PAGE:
WASHINGTON — Forty percent of newlyweds are previously married or widowed people tying the knot for the second time, a phenomenon driven by an aging society where traditional patterns of marriage have shifted dramatically in recent decades, a new report says.
The report on remarriage, released Friday by the Pew Research Center, also confirmed the longstanding perception that remarried men are far more likely than remarried women to have a spouse at least 10 years younger.
And it captured a sharp disparity in the way men and women view marriages: most men are eager to marry a second time, while most women say one time was enough.
The findings offer a striking glimpse at the flip side of marriage’s long decline in the United States. With cohabitation on the rise, divorce more common, and many people delaying marriage until they’re older, only 70 percent of adults now say they had been married at some point in their lives, compared with 85 percent in 1960. But because of the huge demographic bulge of Baby Boomers, there are now more people who are divorced or widowed and are once again looking for love inside the bonds of marriage.
“We’re not seeing an outbreak in remarriage fever. We’re seeing an increase in the number of people who are in a position to remarry,” said Andrew Cherlin, a sociology professor at Johns Hopkins University. “What’s happened is that the share of the population that’s divorced has risen greatly. In particular, the baby boomer generation — which experienced more divorce than any generation in history– is now in their 50s and 60s. They’ve lived long enough, and there are now more of them to get remarried.”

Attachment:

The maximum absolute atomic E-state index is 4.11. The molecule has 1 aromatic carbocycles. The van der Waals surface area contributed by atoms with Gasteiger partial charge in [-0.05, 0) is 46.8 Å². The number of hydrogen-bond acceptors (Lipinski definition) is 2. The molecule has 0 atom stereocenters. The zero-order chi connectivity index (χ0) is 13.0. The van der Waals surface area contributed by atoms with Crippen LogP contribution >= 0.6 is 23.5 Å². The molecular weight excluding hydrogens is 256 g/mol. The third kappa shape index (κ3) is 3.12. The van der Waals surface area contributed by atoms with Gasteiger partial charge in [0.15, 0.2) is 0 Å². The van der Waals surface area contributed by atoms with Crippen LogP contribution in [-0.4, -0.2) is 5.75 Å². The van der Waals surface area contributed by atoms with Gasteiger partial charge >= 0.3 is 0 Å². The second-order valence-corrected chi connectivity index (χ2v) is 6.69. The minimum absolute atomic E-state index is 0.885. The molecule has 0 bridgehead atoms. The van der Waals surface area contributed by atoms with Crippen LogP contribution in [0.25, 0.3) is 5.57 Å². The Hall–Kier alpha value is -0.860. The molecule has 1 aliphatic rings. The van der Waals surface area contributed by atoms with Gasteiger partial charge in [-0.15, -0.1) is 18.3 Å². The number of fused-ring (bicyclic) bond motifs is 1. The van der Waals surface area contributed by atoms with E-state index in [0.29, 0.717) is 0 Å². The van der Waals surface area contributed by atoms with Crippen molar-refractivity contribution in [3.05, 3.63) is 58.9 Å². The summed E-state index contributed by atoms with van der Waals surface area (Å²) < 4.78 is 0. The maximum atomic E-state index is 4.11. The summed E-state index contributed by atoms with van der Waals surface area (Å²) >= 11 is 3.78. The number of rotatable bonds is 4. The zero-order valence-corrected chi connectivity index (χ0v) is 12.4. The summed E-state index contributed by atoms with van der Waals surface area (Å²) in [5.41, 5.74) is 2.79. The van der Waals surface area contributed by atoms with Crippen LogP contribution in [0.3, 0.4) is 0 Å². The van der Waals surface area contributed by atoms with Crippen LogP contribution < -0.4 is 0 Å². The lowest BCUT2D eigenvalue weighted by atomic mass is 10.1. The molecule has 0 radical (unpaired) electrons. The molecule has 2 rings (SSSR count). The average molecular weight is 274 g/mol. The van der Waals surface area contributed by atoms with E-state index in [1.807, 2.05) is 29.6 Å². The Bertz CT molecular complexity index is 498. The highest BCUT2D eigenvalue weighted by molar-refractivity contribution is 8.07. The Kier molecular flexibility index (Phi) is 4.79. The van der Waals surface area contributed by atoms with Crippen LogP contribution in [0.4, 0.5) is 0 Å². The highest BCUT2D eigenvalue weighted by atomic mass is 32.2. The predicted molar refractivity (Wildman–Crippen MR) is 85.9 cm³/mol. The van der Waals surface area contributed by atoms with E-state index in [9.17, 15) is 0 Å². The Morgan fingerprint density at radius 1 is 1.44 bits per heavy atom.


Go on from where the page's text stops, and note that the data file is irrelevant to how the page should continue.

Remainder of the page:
Galina Rhoades, a psychology professor at the University of Denver, said the report shows that the aftershocks of the 1960s Sexual Revolution continue to reverberate through American culture.
“A lot of these trends are related to big shifts we had in the 1960s. That really changed how relationships function,” Rhoades said.
The report is based on an analysis of the Census Bureau’s newly-released 2013 American Community Survey, along with data from the 1960 and 1980 censuses, of people who were divorced or widowed at least once.
The Pew analysis did not include data on same-sex marriages, which only became available for the first time last year and is limited in scope.
Pew’s report says 42 million adults remarried in 2013, up from 22 million in 1980.
Among married couples today, 23 percent had been married before compared with 13 percent in 1960. It found that 8 percent of newlyweds in 2013 had been married three times or more. It also found that 20 percent of all marriages in 2013 involved spouses who had both been previously married.